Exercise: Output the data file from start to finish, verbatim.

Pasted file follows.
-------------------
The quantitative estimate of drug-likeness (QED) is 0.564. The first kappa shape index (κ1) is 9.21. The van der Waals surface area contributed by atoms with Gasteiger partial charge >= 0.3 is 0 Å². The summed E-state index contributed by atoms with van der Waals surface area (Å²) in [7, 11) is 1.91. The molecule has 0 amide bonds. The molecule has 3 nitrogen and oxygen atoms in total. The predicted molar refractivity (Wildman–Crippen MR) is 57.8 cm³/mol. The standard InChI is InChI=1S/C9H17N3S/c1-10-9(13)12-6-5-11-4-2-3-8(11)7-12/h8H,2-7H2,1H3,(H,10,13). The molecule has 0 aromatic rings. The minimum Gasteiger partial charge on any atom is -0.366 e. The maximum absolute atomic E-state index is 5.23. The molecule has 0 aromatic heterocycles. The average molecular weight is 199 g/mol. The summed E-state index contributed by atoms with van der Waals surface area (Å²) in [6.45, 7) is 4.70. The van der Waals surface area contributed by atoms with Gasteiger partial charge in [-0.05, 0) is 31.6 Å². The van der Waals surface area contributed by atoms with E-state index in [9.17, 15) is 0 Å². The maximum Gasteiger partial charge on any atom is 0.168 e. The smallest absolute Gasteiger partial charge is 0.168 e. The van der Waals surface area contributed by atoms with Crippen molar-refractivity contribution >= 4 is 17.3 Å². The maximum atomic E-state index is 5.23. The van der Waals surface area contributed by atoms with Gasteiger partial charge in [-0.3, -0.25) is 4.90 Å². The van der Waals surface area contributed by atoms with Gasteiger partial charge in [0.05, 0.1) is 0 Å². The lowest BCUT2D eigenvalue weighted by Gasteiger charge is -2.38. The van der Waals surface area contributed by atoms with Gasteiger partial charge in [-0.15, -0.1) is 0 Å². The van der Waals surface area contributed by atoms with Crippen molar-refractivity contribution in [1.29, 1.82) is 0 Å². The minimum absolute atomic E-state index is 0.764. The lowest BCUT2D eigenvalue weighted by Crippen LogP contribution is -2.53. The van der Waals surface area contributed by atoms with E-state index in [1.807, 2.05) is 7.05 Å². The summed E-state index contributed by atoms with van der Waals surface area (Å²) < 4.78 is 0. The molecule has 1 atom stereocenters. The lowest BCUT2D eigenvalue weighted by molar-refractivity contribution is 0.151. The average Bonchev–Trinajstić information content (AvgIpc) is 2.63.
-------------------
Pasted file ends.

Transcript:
The quantitative estimate of drug-likeness (QED) is 0.564. The first kappa shape index (κ1) is 9.21. The van der Waals surface area contributed by atoms with Gasteiger partial charge >= 0.3 is 0 Å². The summed E-state index contributed by atoms with van der Waals surface area (Å²) in [7, 11) is 1.91. The molecule has 0 amide bonds. The molecule has 3 nitrogen and oxygen atoms in total. The predicted molar refractivity (Wildman–Crippen MR) is 57.8 cm³/mol. The standard InChI is InChI=1S/C9H17N3S/c1-10-9(13)12-6-5-11-4-2-3-8(11)7-12/h8H,2-7H2,1H3,(H,10,13). The molecule has 0 aromatic rings. The minimum Gasteiger partial charge on any atom is -0.366 e. The maximum absolute atomic E-state index is 5.23. The molecule has 0 aromatic heterocycles. The average molecular weight is 199 g/mol. The summed E-state index contributed by atoms with van der Waals surface area (Å²) in [6.45, 7) is 4.70. The van der Waals surface area contributed by atoms with Gasteiger partial charge in [-0.05, 0) is 31.6 Å². The van der Waals surface area contributed by atoms with E-state index in [9.17, 15) is 0 Å². The maximum Gasteiger partial charge on any atom is 0.168 e. The smallest absolute Gasteiger partial charge is 0.168 e. The van der Waals surface area contributed by atoms with Crippen molar-refractivity contribution >= 4 is 17.3 Å². The maximum atomic E-state index is 5.23. The van der Waals surface area contributed by atoms with Gasteiger partial charge in [-0.3, -0.25) is 4.90 Å². The van der Waals surface area contributed by atoms with Gasteiger partial charge in [0.05, 0.1) is 0 Å². The lowest BCUT2D eigenvalue weighted by Gasteiger charge is -2.38. The van der Waals surface area contributed by atoms with Gasteiger partial charge in [-0.15, -0.1) is 0 Å². The van der Waals surface area contributed by atoms with Crippen molar-refractivity contribution in [1.29, 1.82) is 0 Å². The minimum absolute atomic E-state index is 0.764. The lowest BCUT2D eigenvalue weighted by Crippen LogP contribution is -2.53. The van der Waals surface area contributed by atoms with E-state index in [1.807, 2.05) is 7.05 Å². The summed E-state index contributed by atoms with van der Waals surface area (Å²) < 4.78 is 0. The molecule has 1 atom stereocenters. The lowest BCUT2D eigenvalue weighted by molar-refractivity contribution is 0.151. The average Bonchev–Trinajstić information content (AvgIpc) is 2.63.